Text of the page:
September 26th is the deadline for gathering 170,000 signatures on the petition to put the issue on the June 2006 ballot. I think the number gathered so far is at around 75,000. So we need to get the lead out! Practicality-wise, removal of the cross it's estimated, will cost the County $700,000 to update the Seal, from letterheads to placards on city buildings. More importantly, we stand to lose something that will cost this country more than any amount of Benjamins could possibly pay for: a part of our national identity. Slowly, we are eroding a deep part of who we are as a nation, and the cultural and historical Christian value system upon which America is founded upon is being uprooted; it is like cutting out our core.

Isn't it a funny double-standard how when elements of Christianity in the form of a Christmas tree or Christmas card, make their way into public schools, it's offensive and excludes others; but when the 5 Pillars of Islam are taught, it's in the name of multiculturalism and diversity and to promote tolerance and understanding?

Another battlefront being waged is over the Pledge of Allegiance.

It's now 2AM as I write this so I'm going to just refer you to the Cliffs Notes reading:

4 Rows Back

Just a Woman

Freedom Eden

Stop the ACLU


Patriotic Mom

I think, by this point in the post, you know where I stand on this as well. What's next? Changing the names of Los Angeles and Santa Monica? Sacramento? Removal of "In God We Trust" from our currency?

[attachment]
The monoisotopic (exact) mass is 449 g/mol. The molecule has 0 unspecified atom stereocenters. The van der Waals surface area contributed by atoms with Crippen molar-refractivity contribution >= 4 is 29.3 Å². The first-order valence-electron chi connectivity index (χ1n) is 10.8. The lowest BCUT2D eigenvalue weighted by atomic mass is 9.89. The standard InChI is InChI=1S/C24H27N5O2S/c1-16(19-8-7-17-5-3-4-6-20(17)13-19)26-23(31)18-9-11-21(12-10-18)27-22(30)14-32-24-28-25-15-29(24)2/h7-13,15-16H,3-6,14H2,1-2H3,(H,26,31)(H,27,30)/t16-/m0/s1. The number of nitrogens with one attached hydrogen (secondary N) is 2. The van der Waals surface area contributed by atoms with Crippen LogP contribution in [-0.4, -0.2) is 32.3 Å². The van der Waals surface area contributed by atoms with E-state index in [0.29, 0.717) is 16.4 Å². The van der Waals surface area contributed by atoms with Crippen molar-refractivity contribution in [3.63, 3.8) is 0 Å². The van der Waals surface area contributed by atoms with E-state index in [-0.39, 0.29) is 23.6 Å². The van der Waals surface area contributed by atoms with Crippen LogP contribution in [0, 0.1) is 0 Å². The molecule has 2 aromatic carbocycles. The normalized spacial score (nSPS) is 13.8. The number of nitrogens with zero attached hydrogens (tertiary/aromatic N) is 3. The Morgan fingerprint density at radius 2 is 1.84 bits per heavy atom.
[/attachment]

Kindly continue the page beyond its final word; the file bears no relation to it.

My impression of Newdow is that he's not doing this out of selfless, idealogical motives; he's exploiting Constitutional interpretation to promote his own religious bigotry and to proselytize his own radical brand of secular atheism. He should not be able to take his own personal vendetta against religion, and turn it into a cruasade by cloaking it in the sheepskin of Constitutional framework interpretation.

The following is a "thank you" letter I wrote to Dennis Prager and sent out to the Board Supervisors after the protest rally last year. It doesn't so much address the LA County Seal cross specifically, so much as it expresses how deeply rooted Christian values and influence runs in this country...and in myself, specifically:

Mr. Prager,

I had a great time, demonstrating today at the rally. I'm irked that there hasn't been wider media attention to this. I saw the news tonight, and wish I had gone inside the building. I'm one of the non-Christian, non-religious supporters of keeping the Seal as is. (Look at my signs in the pictures...what do you think? I got a couple of compliments by fellow protestors). The way it sounds, the 3 Board Members seemed hardened by some who might have been bible-thumping their outrage. I would have expressed my opposition to the changing of the Seal from a non-religious background. I didn't realize we'd have an opportunity to speak. Not that I'm good at being an eloquent speaker, but my writing is pretty decent. Here is what I just thought out and wrote down:

My family never took me to church. My mom is Buddhist. My dad grew up Catholic, but is an atheist. I am more open-minded to the possibilities than he is, so I don't call myself atheist. I was a military brat, so I grew up around different parts of the U.S.